IT as a Service: New Skills for the Service-Oriented IT Organization

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Being the IT leader of an enterprise can feel very much like standing on a burning oil platform. The IT department is going through major transformation and leaders need to acquire new skills and retrain staff to ride the wave of IT as a Service. EMC CIO Connect caught up with EMC Global Marketing CTO, Chuck Hollis, for a chat about new skills the IT leader will have to master.


Let's start at the beginning. We hear a lot these days about IT as a Service and a transformation that leads to a service-oriented IT organization. So what's the difference between the current model of IT consumption in an enterprise and a service-oriented organization?

I think it's important to look outside of IT itself and, more importantly, think about the relationship between the business and the supporting IT function. Every day, more business users move away from viewing internal IT groups as the only solution for addressing their needs. They're more willing than ever to shop around for better alternatives, usually from an external IT service provider. Internal IT is seen as only one potential option, and not the monopoly it once was. Left unaddressed, a form of "shadow IT" develops, in which business users increasingly source IT from outside of the internal IT function.

Of course, IT can attempt to limit this behavior by enforcing draconian policies on IT procurement, for example, or by soliciting equally strong mandates from the executive ranks. But, in many ways, I think this is delaying the inevitable: sooner or later, IT organizations will be forced to compete for internal customers. What's surprising to me is that many of these IT functions exist within corporations that are themselves incredibly competitive. If nothing else, the task ahead is to extend this same competitive ethos into the IT function.

We're starting to use the term "service-oriented" to describe IT organizations that look and act like a competitive IT service provider, and less like a traditional technology-and-project organization. The organizational structure is different. Many of the supporting roles and associated skills are different. The measurements and metrics are somewhat different as well.

Another way of looking at this is that competitive IT service providers have access to the exact same technologies and talent pool as do enterprise IT organizations. What's different between the two is the model.

What we're seeing—over time—is that most enterprise IT organizations will need to look more like their external competition and prepare themselves to compete for the business.


So the traditional systems integrators and services providers who used to be the allies of the IT leader are now, in fact, becoming enemies of the CIO. What can the IT department learn from these new competitors?

A typical service provider has to compete for the business. As just one example, service providers invest in sales and marketing, something most enterprise IT groups don't even think about. These service providers spend a lot of time focusing on what kind of services people want, and continually improving their offerings. To deliver services more efficiently, they invest in rampant standardization around technologies and processes. Again, something you don't see too often in traditional enterprise IT organizations.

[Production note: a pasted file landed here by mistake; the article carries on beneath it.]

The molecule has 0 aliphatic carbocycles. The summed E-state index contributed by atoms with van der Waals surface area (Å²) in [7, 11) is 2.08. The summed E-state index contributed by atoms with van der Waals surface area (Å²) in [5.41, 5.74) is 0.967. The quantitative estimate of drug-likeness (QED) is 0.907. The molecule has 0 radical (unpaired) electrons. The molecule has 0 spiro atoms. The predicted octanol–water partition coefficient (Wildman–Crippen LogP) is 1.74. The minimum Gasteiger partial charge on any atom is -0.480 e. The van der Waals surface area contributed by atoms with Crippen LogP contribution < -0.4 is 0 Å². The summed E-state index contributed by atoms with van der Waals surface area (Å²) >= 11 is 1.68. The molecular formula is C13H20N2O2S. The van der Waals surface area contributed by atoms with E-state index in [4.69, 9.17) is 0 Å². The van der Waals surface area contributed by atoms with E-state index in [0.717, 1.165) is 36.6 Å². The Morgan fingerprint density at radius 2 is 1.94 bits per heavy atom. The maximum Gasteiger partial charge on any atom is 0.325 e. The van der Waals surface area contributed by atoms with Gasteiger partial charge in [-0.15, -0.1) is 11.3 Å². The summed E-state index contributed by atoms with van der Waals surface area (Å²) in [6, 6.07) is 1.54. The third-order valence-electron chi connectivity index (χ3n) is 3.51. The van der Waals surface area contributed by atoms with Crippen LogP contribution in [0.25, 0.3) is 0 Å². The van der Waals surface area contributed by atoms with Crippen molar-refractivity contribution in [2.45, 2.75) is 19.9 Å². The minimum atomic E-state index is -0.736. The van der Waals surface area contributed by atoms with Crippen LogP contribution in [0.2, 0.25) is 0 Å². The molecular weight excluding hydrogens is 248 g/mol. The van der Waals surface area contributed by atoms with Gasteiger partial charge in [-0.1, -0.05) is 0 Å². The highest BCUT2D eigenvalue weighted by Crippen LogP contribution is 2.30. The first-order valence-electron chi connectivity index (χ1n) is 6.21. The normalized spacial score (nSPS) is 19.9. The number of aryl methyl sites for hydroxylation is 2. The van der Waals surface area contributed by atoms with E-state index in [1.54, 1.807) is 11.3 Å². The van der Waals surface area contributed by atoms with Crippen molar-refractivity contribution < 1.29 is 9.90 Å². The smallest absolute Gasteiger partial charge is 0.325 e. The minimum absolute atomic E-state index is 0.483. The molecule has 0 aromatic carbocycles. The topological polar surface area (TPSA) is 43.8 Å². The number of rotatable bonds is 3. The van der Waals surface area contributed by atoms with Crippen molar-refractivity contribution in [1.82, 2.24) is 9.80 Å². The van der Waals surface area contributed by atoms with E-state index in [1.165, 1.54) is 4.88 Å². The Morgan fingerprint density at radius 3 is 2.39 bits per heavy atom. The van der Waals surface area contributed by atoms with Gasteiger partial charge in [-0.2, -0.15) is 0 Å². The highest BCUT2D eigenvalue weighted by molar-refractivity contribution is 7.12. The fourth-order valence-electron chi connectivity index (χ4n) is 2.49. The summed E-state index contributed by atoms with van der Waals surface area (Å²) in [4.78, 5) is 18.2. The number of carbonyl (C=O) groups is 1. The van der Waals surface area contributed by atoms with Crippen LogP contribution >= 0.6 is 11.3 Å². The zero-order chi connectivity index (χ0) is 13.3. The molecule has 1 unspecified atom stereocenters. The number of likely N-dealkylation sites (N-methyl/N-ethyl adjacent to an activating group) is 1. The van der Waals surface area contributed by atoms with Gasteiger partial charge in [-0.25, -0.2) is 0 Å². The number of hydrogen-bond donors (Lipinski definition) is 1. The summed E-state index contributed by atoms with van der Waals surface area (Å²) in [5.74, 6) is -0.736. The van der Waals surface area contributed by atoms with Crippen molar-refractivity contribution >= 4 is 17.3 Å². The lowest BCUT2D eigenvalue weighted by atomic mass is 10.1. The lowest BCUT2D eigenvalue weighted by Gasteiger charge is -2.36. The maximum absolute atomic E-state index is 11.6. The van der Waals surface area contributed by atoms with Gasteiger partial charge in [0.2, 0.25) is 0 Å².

Competitive IT service providers invest in encouraging people to consume their services. By comparison few, if any, resources in enterprise IT are focused on driving the consumption of internal IT services. If anything, they're often put in a position of discouraging IT consumption; something an external IT service provider would never do, right?

Today, it's unlikely that a traditional IT organization would invest in a dedicated team tasked with continually improving their service catalog in an effort to boost consumption of their services. And, despite efforts to the contrary, we typically see far more ruthless standardization of technology and processes in competitive service providers than we do in most traditional IT settings.

But those are the things that service providers have to do to increase market share.

And, if you agree with me that, sooner or later, enterprise IT organizations will also have to compete for internal customers, you're eventually going to need some of those very same functions within the IT organization.

The other key point is the importance of fostering a mindset change. Ideally, IT would be a "builder-broker" that understands the internal client's needs and directs them to the appropriate solution: either a service provided internally by IT, or one brokered by the IT organization.


When I talk to people about this, many claim that they're already doing this today. They are able to deliver services to the business users and can, for example, have a new user up and running really fast.

Maybe they are, and maybe they aren't. I get involved in some of the same discussions and, typically, they'll point to the fact that they can provision a virtual machine quickly, or a network address or some other obscure element of an IT stack.

I think the key point here is that those are merely some of the components of a service, they are most definitely not the service itself—especially when viewed through the eyes of the people consuming those services.

I'll give an example: Not too long ago, if you were an iPad user at EMC, you'd have to talk to the network guy, the email guy, the security team, etc., etc., and if you followed the word-of-mouth process, sooner or later, you could have a usable iPad experience. But that was frustrating for the user and undoubtedly frustrating for the IT organization as well.

Compare that with what's being done now: if you're an iPad user, our IT team offers a complete service with everything you'll need—one-stop shopping. It's far easier to consume than having to spend days or weeks tracking people down. I also think it's far easier on our IT team as well.

I think it's also important to point out that, in many cases, the primary consumer of IT services tends to be IT itself. We've got solid evidence that large enterprise IT projects move much faster when they're supported by a rich catalog of on-demand services for the IT professionals doing the work. Even if you elect to retain the traditional project-oriented interface between IT and the business, there's a strong case to be made for organizing the supporting functions into an as-a-service model.

When you start thinking about IT as-a-service, there are a few very hard fundamental questions that need to be answered.